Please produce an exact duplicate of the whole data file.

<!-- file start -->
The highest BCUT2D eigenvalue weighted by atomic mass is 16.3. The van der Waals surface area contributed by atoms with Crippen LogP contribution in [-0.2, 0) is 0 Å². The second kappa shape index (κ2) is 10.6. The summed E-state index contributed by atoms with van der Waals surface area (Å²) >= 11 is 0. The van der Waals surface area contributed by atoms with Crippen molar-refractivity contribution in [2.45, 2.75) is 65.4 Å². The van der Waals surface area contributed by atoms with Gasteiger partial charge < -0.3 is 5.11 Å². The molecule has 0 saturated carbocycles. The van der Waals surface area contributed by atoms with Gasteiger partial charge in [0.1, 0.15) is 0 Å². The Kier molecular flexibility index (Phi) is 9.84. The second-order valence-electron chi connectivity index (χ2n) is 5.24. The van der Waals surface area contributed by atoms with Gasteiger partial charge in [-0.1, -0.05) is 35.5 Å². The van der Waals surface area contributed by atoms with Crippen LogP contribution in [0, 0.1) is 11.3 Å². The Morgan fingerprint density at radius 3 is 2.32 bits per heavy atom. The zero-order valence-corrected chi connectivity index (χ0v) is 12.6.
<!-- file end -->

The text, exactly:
The highest BCUT2D eigenvalue weighted by atomic mass is 16.3. The van der Waals surface area contributed by atoms with Crippen LogP contribution in [-0.2, 0) is 0 Å². The second kappa shape index (κ2) is 10.6. The summed E-state index contributed by atoms with van der Waals surface area (Å²) >= 11 is 0. The van der Waals surface area contributed by atoms with Crippen molar-refractivity contribution in [2.45, 2.75) is 65.4 Å². The van der Waals surface area contributed by atoms with Gasteiger partial charge < -0.3 is 5.11 Å². The molecule has 0 saturated carbocycles. The van der Waals surface area contributed by atoms with Gasteiger partial charge in [0.1, 0.15) is 0 Å². The Kier molecular flexibility index (Phi) is 9.84. The second-order valence-electron chi connectivity index (χ2n) is 5.24. The van der Waals surface area contributed by atoms with Gasteiger partial charge in [-0.1, -0.05) is 35.5 Å². The van der Waals surface area contributed by atoms with Crippen LogP contribution in [0, 0.1) is 11.3 Å². The Morgan fingerprint density at radius 3 is 2.32 bits per heavy atom. The zero-order valence-corrected chi connectivity index (χ0v) is 12.6.